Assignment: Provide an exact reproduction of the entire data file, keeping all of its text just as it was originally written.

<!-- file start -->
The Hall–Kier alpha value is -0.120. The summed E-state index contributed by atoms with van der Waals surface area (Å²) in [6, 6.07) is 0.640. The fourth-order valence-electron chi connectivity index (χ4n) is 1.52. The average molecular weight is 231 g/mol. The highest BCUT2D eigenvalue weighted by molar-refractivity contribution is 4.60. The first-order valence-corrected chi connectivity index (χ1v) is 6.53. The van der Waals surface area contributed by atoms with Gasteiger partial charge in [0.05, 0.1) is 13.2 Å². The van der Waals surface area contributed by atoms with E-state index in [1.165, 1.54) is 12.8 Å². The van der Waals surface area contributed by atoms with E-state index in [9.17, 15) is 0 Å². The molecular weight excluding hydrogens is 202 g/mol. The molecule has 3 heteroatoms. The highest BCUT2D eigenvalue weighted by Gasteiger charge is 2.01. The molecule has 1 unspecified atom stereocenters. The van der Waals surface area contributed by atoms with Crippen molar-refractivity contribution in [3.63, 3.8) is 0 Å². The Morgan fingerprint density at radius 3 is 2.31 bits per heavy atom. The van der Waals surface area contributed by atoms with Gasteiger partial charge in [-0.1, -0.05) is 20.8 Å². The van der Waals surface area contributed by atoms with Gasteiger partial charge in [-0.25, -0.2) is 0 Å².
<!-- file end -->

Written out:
The Hall–Kier alpha value is -0.120. The summed E-state index contributed by atoms with van der Waals surface area (Å²) in [6, 6.07) is 0.640. The fourth-order valence-electron chi connectivity index (χ4n) is 1.52. The average molecular weight is 231 g/mol. The highest BCUT2D eigenvalue weighted by molar-refractivity contribution is 4.60. The first-order valence-corrected chi connectivity index (χ1v) is 6.53. The van der Waals surface area contributed by atoms with Gasteiger partial charge in [0.05, 0.1) is 13.2 Å². The van der Waals surface area contributed by atoms with E-state index in [1.165, 1.54) is 12.8 Å². The van der Waals surface area contributed by atoms with E-state index in [9.17, 15) is 0 Å². The molecular weight excluding hydrogens is 202 g/mol. The molecule has 3 heteroatoms. The highest BCUT2D eigenvalue weighted by Gasteiger charge is 2.01. The molecule has 1 unspecified atom stereocenters. The van der Waals surface area contributed by atoms with Crippen molar-refractivity contribution in [3.63, 3.8) is 0 Å². The Morgan fingerprint density at radius 3 is 2.31 bits per heavy atom. The van der Waals surface area contributed by atoms with Gasteiger partial charge in [-0.1, -0.05) is 20.8 Å². The van der Waals surface area contributed by atoms with Gasteiger partial charge in [-0.25, -0.2) is 0 Å².